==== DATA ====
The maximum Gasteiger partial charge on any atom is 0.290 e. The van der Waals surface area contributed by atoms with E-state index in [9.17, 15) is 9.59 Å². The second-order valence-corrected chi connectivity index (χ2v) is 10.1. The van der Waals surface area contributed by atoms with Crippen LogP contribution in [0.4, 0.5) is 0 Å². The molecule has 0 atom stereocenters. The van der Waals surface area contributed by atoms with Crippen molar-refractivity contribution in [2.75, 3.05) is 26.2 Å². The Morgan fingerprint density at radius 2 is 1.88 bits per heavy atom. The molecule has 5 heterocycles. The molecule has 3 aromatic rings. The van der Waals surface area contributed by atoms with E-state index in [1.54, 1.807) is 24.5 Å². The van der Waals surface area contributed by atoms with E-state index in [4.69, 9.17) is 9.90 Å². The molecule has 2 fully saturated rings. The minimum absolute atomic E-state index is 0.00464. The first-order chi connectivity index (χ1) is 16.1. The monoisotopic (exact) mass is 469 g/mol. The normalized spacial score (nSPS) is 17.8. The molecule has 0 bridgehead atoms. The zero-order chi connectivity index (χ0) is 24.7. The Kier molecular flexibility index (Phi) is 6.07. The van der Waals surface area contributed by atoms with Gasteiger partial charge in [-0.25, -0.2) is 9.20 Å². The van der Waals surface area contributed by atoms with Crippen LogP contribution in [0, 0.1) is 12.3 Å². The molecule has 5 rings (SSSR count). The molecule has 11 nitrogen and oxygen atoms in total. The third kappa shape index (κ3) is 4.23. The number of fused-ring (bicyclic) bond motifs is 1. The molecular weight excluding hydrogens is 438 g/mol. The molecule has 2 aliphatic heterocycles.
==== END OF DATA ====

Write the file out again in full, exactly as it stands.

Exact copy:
The maximum Gasteiger partial charge on any atom is 0.290 e. The van der Waals surface area contributed by atoms with E-state index in [9.17, 15) is 9.59 Å². The second-order valence-corrected chi connectivity index (χ2v) is 10.1. The van der Waals surface area contributed by atoms with Crippen LogP contribution in [0.4, 0.5) is 0 Å². The molecule has 0 atom stereocenters. The van der Waals surface area contributed by atoms with Crippen molar-refractivity contribution in [2.75, 3.05) is 26.2 Å². The Morgan fingerprint density at radius 2 is 1.88 bits per heavy atom. The molecule has 5 heterocycles. The molecule has 3 aromatic rings. The van der Waals surface area contributed by atoms with E-state index in [1.54, 1.807) is 24.5 Å². The van der Waals surface area contributed by atoms with E-state index in [4.69, 9.17) is 9.90 Å². The molecule has 2 fully saturated rings. The minimum absolute atomic E-state index is 0.00464. The first-order chi connectivity index (χ1) is 16.1. The monoisotopic (exact) mass is 469 g/mol. The normalized spacial score (nSPS) is 17.8. The molecule has 0 bridgehead atoms. The zero-order chi connectivity index (χ0) is 24.7. The Kier molecular flexibility index (Phi) is 6.07. The van der Waals surface area contributed by atoms with Gasteiger partial charge in [-0.25, -0.2) is 9.20 Å². The van der Waals surface area contributed by atoms with Crippen LogP contribution in [0, 0.1) is 12.3 Å². The molecule has 5 rings (SSSR count). The molecule has 11 nitrogen and oxygen atoms in total. The third kappa shape index (κ3) is 4.23. The number of fused-ring (bicyclic) bond motifs is 1. The molecular weight excluding hydrogens is 438 g/mol. The molecule has 2 aliphatic heterocycles.